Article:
NU Hillel and Religious Action Center host teach-in on civic engagement, voter suppression


Daily file photo by Colin Boyle

Hillel’s food service was the only Passover-appropriate, kosher on-campus dining option during the weeklong celebration. Students were able to pick up lunch and dinner to-go and free of charge.

Waverly Long, Reporter

Religious Action Center of Reform Judaism legislative assistants Jacob Greenblatt and Joshua Burg emphasized getting out the vote amid the current landscape of voter suppression at a Thursday event co-hosted by Northwestern Hillel and the non-partisan group RAC.

Greenblatt and Burg discussed the history of voter suppression in America as well as how to fight it. They also looked at how Jewish texts about justice and community provide guidance in modern society.

Marissa Levy, SESP junior and event organizer, said uplifting community members through civic engagement directly connects to her Jewish beliefs.

“At least the way I understand Judaism, (it) is about community and taking care of each other, and civic engagement is absolutely central to that,” Levy said.

Levy is part of Kadima, a social justice club affiliated with Hillel. The club organizes Hillel events like Thursday’s around civic engagement.

Acknowledging that many NU students are already educated on voter registration, Levy said she wanted to take a deeper dive into civic engagement, instead of simply encouraging students to vote.

SESP junior Matthew Albert said he was surprised to learn about the covert methods of voter suppression that disenfranchise low-income and young people, such as inadequate communication with voters when they are removed from the voter roll.

“If we don’t keep an eye out for some of these techniques, on the surface, some of these things seem like good ideas, when in reality they’re just trying to take away the power of people to vote,” Albert said.

McCormick sophomore and Kadima founder Eliana Davis said she learned about how voter ID laws suppress voters.

“I was surprised at how difficult it is for college students in some states to vote,” Davis said. “We read a statistic that in Wisconsin, four out of the 13 different state colleges gave students IDs that would let them vote in Wisconsin because the laws are so strict.”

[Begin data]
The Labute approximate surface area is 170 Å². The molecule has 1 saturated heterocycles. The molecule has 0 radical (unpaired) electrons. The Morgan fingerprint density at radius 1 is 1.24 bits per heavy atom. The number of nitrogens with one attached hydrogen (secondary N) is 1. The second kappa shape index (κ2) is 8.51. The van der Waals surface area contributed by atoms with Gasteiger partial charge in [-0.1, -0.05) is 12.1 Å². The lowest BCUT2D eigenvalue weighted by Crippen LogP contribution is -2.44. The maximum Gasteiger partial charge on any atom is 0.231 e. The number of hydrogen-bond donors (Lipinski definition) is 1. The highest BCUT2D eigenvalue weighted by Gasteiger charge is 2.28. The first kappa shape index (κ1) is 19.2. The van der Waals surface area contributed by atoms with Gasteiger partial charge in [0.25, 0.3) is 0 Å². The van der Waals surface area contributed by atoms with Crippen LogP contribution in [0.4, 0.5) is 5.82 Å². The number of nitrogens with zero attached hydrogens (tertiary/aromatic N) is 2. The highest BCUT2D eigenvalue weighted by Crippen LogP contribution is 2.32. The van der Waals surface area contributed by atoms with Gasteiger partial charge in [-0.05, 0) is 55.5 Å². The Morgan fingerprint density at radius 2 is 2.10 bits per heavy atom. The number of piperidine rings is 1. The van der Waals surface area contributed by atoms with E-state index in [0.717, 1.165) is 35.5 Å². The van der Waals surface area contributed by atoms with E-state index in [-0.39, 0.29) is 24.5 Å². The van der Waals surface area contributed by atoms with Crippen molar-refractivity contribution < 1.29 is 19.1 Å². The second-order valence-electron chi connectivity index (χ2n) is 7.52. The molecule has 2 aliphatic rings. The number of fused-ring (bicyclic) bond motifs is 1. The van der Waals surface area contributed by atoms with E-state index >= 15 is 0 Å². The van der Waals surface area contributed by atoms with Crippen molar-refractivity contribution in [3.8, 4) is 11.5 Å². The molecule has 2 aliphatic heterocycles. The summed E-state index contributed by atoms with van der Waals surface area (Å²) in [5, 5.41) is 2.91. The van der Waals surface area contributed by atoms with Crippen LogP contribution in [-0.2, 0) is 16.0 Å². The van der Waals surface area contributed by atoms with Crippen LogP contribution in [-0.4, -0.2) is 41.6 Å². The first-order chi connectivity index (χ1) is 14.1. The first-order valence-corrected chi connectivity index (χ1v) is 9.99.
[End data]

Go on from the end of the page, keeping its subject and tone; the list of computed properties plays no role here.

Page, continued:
Greenblatt said the event was part of the center’s larger 2020 civic engagement campaign, which focuses on mobilizing voters, combating voter suppression and engaging student voters.

“As Reform Jews, we feel that democracy is strongest when everyone participates and that democracy suffers when citizens are shut out from the democratic process or choose not to engage,” Greenblatt said. “Through this campaign, we’re encouraging all US citizens to exercise their right to vote and to break down obstacles that shut people out of the voting booth.”

NU Hillel Social Justice Coordinator Lydia Greenberg said parent organization Hillel International is also running the campaign MitzVote, which is aimed at mobilizing young voters. The name of the program is a play on the word “mitzvot,” which in Jewish tradition refers to “good deeds.”

Greenberg highlighted how social justice is an integral part of Judaism.

“It’s really important that we (ask ourselves), ‘Who are those within our community and not within our community who are being marginalized or are being left out or don’t have access to certain resources?'” Greenberg said. “And I think it’s the responsibility of any community to try to step up and do more to shift power and work for justice in the world.”

Correction: A previous version of this story misquoted a source’s reference to Reform Judaism. It has been updated to reflect the correct terminology. The Daily regrets the error.

Email: [email protected]

Twitter: @waverly_long

Related Stories:

Thousands show up for early in-person voting

Wildcats promote civic engagement and voting ahead of election